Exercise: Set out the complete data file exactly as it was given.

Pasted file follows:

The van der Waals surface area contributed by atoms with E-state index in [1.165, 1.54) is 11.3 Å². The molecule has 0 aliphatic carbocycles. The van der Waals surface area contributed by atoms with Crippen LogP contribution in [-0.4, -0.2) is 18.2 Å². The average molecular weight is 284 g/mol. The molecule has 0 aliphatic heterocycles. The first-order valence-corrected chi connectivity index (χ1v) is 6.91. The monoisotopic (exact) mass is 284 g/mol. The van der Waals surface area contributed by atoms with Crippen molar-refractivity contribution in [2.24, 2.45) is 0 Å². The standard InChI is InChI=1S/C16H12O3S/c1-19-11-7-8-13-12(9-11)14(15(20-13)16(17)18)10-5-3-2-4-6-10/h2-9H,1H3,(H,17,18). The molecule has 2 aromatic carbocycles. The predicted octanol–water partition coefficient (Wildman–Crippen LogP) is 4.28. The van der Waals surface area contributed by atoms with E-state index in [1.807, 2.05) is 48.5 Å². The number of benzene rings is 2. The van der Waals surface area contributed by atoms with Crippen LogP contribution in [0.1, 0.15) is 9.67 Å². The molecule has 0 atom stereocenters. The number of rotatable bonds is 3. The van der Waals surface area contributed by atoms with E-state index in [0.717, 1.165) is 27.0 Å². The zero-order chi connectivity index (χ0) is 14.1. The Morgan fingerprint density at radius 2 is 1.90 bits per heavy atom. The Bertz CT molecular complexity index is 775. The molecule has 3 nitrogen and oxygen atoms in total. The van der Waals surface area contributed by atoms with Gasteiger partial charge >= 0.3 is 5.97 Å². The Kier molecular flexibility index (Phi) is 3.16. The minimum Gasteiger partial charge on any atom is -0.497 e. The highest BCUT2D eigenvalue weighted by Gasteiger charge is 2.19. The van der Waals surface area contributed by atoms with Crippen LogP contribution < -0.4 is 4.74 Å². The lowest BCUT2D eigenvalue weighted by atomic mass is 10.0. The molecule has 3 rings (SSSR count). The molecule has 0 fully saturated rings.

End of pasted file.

The van der Waals surface area contributed by atoms with E-state index in [1.165, 1.54) is 11.3 Å². The molecule has 0 aliphatic carbocycles. The van der Waals surface area contributed by atoms with Crippen LogP contribution in [-0.4, -0.2) is 18.2 Å². The average molecular weight is 284 g/mol. The molecule has 0 aliphatic heterocycles. The first-order valence-corrected chi connectivity index (χ1v) is 6.91. The monoisotopic (exact) mass is 284 g/mol. The van der Waals surface area contributed by atoms with Crippen molar-refractivity contribution in [2.24, 2.45) is 0 Å². The standard InChI is InChI=1S/C16H12O3S/c1-19-11-7-8-13-12(9-11)14(15(20-13)16(17)18)10-5-3-2-4-6-10/h2-9H,1H3,(H,17,18). The molecule has 2 aromatic carbocycles. The predicted octanol–water partition coefficient (Wildman–Crippen LogP) is 4.28. The van der Waals surface area contributed by atoms with E-state index in [1.807, 2.05) is 48.5 Å². The number of benzene rings is 2. The van der Waals surface area contributed by atoms with Crippen LogP contribution in [0.1, 0.15) is 9.67 Å². The molecule has 0 atom stereocenters. The number of rotatable bonds is 3. The van der Waals surface area contributed by atoms with E-state index in [0.717, 1.165) is 27.0 Å². The zero-order chi connectivity index (χ0) is 14.1. The Morgan fingerprint density at radius 2 is 1.90 bits per heavy atom. The Bertz CT molecular complexity index is 775. The molecule has 3 nitrogen and oxygen atoms in total. The van der Waals surface area contributed by atoms with Gasteiger partial charge >= 0.3 is 5.97 Å². The Kier molecular flexibility index (Phi) is 3.16. The minimum Gasteiger partial charge on any atom is -0.497 e. The highest BCUT2D eigenvalue weighted by Gasteiger charge is 2.19. The van der Waals surface area contributed by atoms with Crippen LogP contribution < -0.4 is 4.74 Å². The lowest BCUT2D eigenvalue weighted by atomic mass is 10.0. The molecule has 3 rings (SSSR count). The molecule has 0 fully saturated rings.